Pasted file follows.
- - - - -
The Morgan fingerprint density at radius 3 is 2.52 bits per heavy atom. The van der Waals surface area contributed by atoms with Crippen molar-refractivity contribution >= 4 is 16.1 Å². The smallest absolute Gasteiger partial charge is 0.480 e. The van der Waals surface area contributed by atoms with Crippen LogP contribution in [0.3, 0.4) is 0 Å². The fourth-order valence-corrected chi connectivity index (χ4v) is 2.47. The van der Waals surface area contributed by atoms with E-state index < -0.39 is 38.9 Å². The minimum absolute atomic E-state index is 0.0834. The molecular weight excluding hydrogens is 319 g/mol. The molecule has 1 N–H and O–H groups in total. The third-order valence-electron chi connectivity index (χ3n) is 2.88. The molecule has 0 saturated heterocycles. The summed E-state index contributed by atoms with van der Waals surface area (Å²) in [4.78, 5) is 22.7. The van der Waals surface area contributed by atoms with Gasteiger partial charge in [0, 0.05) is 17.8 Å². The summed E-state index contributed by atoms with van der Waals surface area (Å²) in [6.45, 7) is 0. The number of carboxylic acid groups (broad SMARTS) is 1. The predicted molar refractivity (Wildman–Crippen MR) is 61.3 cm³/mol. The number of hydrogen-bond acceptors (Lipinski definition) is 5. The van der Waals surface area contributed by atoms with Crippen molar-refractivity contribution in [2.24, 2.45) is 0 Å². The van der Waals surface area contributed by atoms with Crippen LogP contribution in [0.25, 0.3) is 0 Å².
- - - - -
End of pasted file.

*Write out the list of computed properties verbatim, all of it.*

The Morgan fingerprint density at radius 3 is 2.52 bits per heavy atom. The van der Waals surface area contributed by atoms with Crippen molar-refractivity contribution >= 4 is 16.1 Å². The smallest absolute Gasteiger partial charge is 0.480 e. The van der Waals surface area contributed by atoms with Crippen LogP contribution in [0.3, 0.4) is 0 Å². The fourth-order valence-corrected chi connectivity index (χ4v) is 2.47. The van der Waals surface area contributed by atoms with E-state index < -0.39 is 38.9 Å². The minimum absolute atomic E-state index is 0.0834. The molecular weight excluding hydrogens is 319 g/mol. The molecule has 1 N–H and O–H groups in total. The third-order valence-electron chi connectivity index (χ3n) is 2.88. The molecule has 0 saturated heterocycles. The summed E-state index contributed by atoms with van der Waals surface area (Å²) in [4.78, 5) is 22.7. The van der Waals surface area contributed by atoms with Gasteiger partial charge in [0, 0.05) is 17.8 Å². The summed E-state index contributed by atoms with van der Waals surface area (Å²) in [6.45, 7) is 0. The number of carboxylic acid groups (broad SMARTS) is 1. The predicted molar refractivity (Wildman–Crippen MR) is 61.3 cm³/mol. The number of hydrogen-bond acceptors (Lipinski definition) is 5. The van der Waals surface area contributed by atoms with Crippen molar-refractivity contribution in [2.24, 2.45) is 0 Å². The van der Waals surface area contributed by atoms with Crippen LogP contribution in [0.25, 0.3) is 0 Å².